Dr. Carl Frost and the Frost/Scanlon EPIC Principles



CarlbuickCarl Frost and the new Buick giftDr. Carl Frost was a giant in the field of Organizational Psychology.  During his long productive life he touched many. To his friends and clients he was "Jack Frost." He worked with both Joe Scanlon and Douglas McGregor at MIT.  He came to Michigan State University (MSU)  at the request of MSU President John Hannah at the end of World War II to teach and do extension work in Michigan's rapidly industrializing economy.

Dr. Frost had a very unusual appointment.  He taught Organizational Psychology but he also did extensive field work.  His graduate students spent hours with him on the road to visit with his clients.  They learned Organizational Psychology hands-on.  All fees went to support graduate students.  His students became many of the leading Organizational Psychologists in the country.

As a young earnest professor he caught the attention of D.J. DePree (the founder of Herman Miller).  Dr. Frost found a receptive client and Herman Miller became the poster organization for the Frost/Scanlon approach. 

Dr. Frost's old car would some times break down on the long drive from East Lansing to Zeeland to work with Herman Miller (before the highways were constructed).  He was so loved by the employees of Herman Miller that they bought him a new Buick through payroll deduction and presented him with the keys.  He would continue his relationship as trusted advisor with DJ DePree's sons Hugh and Max.  He also became friends with the great designers of Herman Miller--Charles and Ray Eames and George Nelson.

Dr. Frost's teaching/fieldwork arrangement almost came to an end at the very beginning when his Dean threatened to fire him for acting more like a consultant then a typical professor.  Before letting him go the Academicians decided to talk to the DePree's at Herman Miller.  They asked "What has Carl Frost done for you?  and the answer was "Carl Frost doesn't do anything for you.....but he keeps asking the darnedest questions."

Carl kept his job and went on to help Herman Miller, Donnelly, Motorola, and Beth Israel Hospital to become among the top 50 best places to work in America.  His main tool was his ability to ask questions.  His favorite question was "What Day is It?  It meant to those who knew him....Do you understand reality?

Dr. Frost's Workbook and Articles for Download

Leadership in the New American Workplace Workbook

The Scanlon Plan: Anyone for Free Enterprise?

Participative Ownership:A Competitive Necessity


Principles are basic.  They generate the deep roots upon which a company is designed....These roots give us shared values [that] blossom through events and relationships.  Hugh DePree

IPECBlocksThe Frost/Scanlon EPIC Principles

As Joe Scanlon and Dr. Frost experimented with methods to improve organizations they discovered similar problems existing in very different industries.  Information was not shared between management and the employees closest to the work. Workers were not involved in improving their organizations.  There was too much internal competition and not enough understanding of the external competition. Too much emphasis was put on financial rewards or what Joe called "the economic man" theory.  Joe and Carl Realized that money was important but not the only motivation at work.  They understood that workers wanted to be part of their organizations and when treated like adults would behave like adults.  The name "Scanlon Plan" was given to their work by others but it was a misnomer.  They had no plan or one size fits all solution.  Instead they relied on a high involvement process to create better workplaces.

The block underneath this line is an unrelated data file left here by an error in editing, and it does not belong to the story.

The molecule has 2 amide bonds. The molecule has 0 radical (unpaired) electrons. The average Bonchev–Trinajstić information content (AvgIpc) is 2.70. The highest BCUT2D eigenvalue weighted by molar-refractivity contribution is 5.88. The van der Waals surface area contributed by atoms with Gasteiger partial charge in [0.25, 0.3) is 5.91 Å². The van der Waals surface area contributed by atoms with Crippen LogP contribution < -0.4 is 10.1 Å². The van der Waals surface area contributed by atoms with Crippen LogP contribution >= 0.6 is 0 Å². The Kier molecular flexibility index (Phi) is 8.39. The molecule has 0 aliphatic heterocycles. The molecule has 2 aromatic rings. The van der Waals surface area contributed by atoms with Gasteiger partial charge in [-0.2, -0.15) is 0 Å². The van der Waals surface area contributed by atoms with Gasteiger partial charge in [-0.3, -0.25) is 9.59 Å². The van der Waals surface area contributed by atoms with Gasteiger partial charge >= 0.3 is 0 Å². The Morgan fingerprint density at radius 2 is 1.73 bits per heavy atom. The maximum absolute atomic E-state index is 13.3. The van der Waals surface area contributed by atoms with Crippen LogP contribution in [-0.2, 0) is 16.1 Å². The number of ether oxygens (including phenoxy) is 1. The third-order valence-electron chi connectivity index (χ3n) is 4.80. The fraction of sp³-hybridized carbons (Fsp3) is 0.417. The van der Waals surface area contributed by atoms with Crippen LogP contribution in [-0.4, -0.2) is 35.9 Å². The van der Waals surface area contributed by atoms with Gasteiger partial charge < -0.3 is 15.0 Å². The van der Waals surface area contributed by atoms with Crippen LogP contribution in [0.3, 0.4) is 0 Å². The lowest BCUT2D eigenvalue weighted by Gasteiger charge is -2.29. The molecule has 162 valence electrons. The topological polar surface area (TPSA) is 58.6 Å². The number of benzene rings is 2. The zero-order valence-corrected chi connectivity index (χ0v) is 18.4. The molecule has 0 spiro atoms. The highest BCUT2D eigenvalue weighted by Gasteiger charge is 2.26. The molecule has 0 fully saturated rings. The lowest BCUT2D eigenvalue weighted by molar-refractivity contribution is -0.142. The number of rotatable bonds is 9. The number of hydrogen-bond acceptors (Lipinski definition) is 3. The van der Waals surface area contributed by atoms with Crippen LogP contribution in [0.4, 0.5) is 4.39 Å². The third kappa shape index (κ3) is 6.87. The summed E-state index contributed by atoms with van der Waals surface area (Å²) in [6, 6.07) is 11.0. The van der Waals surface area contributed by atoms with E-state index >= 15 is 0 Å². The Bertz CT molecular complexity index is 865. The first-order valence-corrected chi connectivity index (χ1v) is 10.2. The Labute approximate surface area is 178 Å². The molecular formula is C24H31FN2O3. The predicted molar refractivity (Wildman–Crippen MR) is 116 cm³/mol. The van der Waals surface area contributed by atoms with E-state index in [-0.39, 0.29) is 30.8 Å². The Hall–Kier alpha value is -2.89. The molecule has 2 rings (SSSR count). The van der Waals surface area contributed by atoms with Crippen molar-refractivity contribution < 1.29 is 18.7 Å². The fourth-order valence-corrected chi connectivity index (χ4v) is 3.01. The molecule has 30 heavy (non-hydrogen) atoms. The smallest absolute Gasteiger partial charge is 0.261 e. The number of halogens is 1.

Dr. Frost realized there were standard Principles that governed their work.  The first Principle he labeled Identity.  It meant that everyone in an organization must understand the reality of the organization. The second Principle he labelled Participation.  It was defined as "influencing decisions in one's area of competence."  The third Principle he called "Equity."  It was a sincere desire to meet the needs of all stakeholders.  He later added managerial competency as the fourth Principle but it was soon shortened to Competency.  It was defined as a commitment to constant improvement.

The Principles IPEC are in order of importance, but it was found too hard for people to remember--so the letters were rearranged to spell EPIC with the understanding that Identity comes first.

The Frost/Scanlon EPIC Principles each have a corresponding Process.  Principles by definition are basic truths that do not change.  Processes change based on the unique needs of each organization.  The Process for Identity is Education.  The Process for Participation is Responsibility, the Process for Equity is Accountability, the Process for Competence is Commitment.  The Principles and Processes at first may seem simplistic or for some too complex. Yet the four Principles when you understand them and how they work together create a very powerful basis for individual and organizational change.  The best book of the Principles was written by Terry VandeWater at Herman Miller.


To download Terry VandeWater's Principle Based Participative Management click here.


I see the Scanlon Principles as allowing us to unleash the tremendous energy within the company through Participation...to direct the beam toward the desired target through Principles of Identity, to constantly keep the powerful beam in tune though Equity, and to continually strengthen the beam through Competence.  Dwane Baumgarder, CEO Donnelly Corporation